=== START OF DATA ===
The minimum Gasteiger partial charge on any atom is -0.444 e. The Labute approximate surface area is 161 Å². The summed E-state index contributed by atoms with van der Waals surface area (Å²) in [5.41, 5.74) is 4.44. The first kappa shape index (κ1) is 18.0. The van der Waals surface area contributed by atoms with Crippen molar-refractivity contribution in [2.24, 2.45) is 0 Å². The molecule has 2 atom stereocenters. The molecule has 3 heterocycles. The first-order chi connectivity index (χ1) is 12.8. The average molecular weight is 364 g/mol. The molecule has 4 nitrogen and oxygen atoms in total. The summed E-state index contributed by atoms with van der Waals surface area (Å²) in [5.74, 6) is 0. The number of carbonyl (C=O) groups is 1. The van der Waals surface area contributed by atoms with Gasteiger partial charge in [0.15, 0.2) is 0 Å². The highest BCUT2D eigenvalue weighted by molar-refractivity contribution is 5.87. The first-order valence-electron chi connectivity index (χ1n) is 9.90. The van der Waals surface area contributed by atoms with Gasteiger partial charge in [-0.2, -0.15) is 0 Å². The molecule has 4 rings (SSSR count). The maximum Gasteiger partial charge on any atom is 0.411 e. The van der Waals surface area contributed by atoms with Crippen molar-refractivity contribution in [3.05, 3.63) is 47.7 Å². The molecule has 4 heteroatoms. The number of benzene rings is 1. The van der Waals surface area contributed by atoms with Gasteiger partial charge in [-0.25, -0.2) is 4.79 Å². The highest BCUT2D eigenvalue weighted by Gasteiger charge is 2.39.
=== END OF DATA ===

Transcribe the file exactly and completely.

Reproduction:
The minimum Gasteiger partial charge on any atom is -0.444 e. The Labute approximate surface area is 161 Å². The summed E-state index contributed by atoms with van der Waals surface area (Å²) in [5.41, 5.74) is 4.44. The first kappa shape index (κ1) is 18.0. The van der Waals surface area contributed by atoms with Crippen molar-refractivity contribution in [2.24, 2.45) is 0 Å². The molecule has 2 atom stereocenters. The molecule has 3 heterocycles. The first-order chi connectivity index (χ1) is 12.8. The average molecular weight is 364 g/mol. The molecule has 4 nitrogen and oxygen atoms in total. The summed E-state index contributed by atoms with van der Waals surface area (Å²) in [5.74, 6) is 0. The number of carbonyl (C=O) groups is 1. The van der Waals surface area contributed by atoms with Gasteiger partial charge in [0.15, 0.2) is 0 Å². The highest BCUT2D eigenvalue weighted by molar-refractivity contribution is 5.87. The first-order valence-electron chi connectivity index (χ1n) is 9.90. The van der Waals surface area contributed by atoms with Gasteiger partial charge in [-0.2, -0.15) is 0 Å². The molecule has 4 rings (SSSR count). The maximum Gasteiger partial charge on any atom is 0.411 e. The van der Waals surface area contributed by atoms with Crippen molar-refractivity contribution in [3.05, 3.63) is 47.7 Å². The molecule has 4 heteroatoms. The number of benzene rings is 1. The van der Waals surface area contributed by atoms with Gasteiger partial charge in [-0.25, -0.2) is 4.79 Å². The highest BCUT2D eigenvalue weighted by Gasteiger charge is 2.39.